On the morning of the 24Th we both had a big breakfast including eggs, bacon, potatoes and coffee.  I had chosen a special set of nuts from my dad’s old rack that I was ready to abandon up there in case of an emergency rap.  I threw them in the bottom of my backpack. We drove up the road with all the excitement in the world. It might not have been the most amazing line out there but it sure felt like it. We parked the car by the side of the road, racked up and started scrambling up the boulders towards the base of the wall. As I started up the crack we had chosen I felt confident and happy because the line felt just as easy and smooth as I expected it to be.  The only annoyance was the lichen that covered both sides of the fissure.  After about 30 meters of easy climbing we set up an anchor on a tiny ledge with a few trees growing on the bit of flat rock. From there we decided to modify the original idea and follow an attractive crack going leftwards. The challenge was the section between our anchor and the start of the crack. I placed only one little piece of gear and pushed through a good section of face climbing still comfortably under our limit. We judged it fine to run it out before placing my next piece. The crack itself was pretty similar to the one in the first pitch; covered in lichen, shallow and full of dirt, but at least the view was getting better. As I started to set up my anchor from the top of the 2nd pitch, Hugues told me his aunt named Muriel had passed away the previous morning. There was something special about what we were doing. We felt privileged to be up there with such a beautiful setting. We were alone surrounded by kilometers of forest. I am sure she would have been super happy to hear of our climb that day.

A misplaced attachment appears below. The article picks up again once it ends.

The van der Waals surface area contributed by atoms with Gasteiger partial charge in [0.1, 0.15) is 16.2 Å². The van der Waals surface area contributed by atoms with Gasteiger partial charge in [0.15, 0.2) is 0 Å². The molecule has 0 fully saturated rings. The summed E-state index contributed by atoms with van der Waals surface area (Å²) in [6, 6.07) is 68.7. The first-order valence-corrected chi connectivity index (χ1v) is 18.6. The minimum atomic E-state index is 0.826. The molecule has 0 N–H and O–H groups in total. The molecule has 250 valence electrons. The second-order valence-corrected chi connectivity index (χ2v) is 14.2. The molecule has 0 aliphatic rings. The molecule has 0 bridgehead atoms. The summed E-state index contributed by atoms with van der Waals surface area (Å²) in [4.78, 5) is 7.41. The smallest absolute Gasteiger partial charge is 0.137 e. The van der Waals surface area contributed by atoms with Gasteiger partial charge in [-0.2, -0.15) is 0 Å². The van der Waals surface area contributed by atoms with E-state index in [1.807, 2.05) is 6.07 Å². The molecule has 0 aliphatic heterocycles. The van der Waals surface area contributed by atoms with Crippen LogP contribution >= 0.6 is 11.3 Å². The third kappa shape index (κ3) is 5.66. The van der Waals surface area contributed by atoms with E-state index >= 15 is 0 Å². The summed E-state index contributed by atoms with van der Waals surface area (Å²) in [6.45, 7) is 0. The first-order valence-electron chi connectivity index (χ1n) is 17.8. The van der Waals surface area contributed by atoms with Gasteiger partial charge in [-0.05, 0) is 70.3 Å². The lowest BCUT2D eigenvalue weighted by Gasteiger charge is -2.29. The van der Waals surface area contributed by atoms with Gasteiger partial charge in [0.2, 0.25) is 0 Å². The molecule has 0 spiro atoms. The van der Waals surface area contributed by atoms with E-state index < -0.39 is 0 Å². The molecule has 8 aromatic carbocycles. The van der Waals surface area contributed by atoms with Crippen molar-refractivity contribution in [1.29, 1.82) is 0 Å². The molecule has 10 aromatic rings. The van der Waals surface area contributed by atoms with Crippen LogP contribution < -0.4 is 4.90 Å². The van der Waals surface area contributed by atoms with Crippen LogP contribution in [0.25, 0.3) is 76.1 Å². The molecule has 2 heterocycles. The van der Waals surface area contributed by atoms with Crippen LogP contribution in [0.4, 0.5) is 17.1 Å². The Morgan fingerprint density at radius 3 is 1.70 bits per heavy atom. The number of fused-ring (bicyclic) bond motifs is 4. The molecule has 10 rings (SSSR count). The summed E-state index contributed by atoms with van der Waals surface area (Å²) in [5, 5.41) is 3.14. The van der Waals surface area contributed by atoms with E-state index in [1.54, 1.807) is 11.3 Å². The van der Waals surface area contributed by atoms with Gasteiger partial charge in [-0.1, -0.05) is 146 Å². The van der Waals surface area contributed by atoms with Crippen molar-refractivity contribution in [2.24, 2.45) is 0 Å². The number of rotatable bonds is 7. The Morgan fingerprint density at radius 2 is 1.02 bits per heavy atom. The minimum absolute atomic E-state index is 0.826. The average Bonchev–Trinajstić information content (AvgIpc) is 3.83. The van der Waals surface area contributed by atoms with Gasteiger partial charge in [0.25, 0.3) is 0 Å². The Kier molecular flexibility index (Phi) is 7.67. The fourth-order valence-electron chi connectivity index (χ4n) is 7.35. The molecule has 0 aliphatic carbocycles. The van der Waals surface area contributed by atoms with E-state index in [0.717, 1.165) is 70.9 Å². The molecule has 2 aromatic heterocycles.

So as Hugues followed his way up I asked him; what do you think about naming the route after her. He smiled and said that was a great idea!
As we got up the top of the third pitch filled with pride we screamed our victory towards the valley in honour of Muriel!

It was the perfect project for the time and skills we had. I am looking forward to next year’s goals already. We graded the climb 5.7 and hope she will get a bit of traffic in the years to come.

Vincent Kneeshaw

Sunday, December 4, 2016

My trip to the greek paradise - Kalymnos

Arriving on the island
I didn’t have many expectations towards climbing in Greece. I surely didn’t think it was going to be as relaxing as it ended up being. For 20 euros a night, we found a luxurious studio by the sea, like all the other astounded rock-climbers. The accommodation also came with access to a nice roof-top pool. As if the sea wasn’t enough, our slice of paradise just happened to be located in front of what is probably the most photographed climbing crag in the world. We sat at the Grande Grotta’s feet.

On my third day, I was climbing a line that required my middle finger to pull through a perfectly shaped mono-pocket. As I thrusted myself upwards, I felt a sudden burn in my middle finger. My tendon had just ripped one of my pulleys.  Sadly that was it for projecting. On the other hand, I got to spend more time at the beach or walking around taking pictures. 

Climbers Hôtels and Studios
I discovered a welcoming Island with more climbing family’s than I had seen anywhere else. I took the time to appreciate every single sunset we were offered. By the way, the sunsets on Kalymnos are seriously mind-blowing. It feels like a dream, every time. We had a kitchen with some of the best olive oil. We cooked meals with a smile on our faces and ate the food like it was our last day on earth.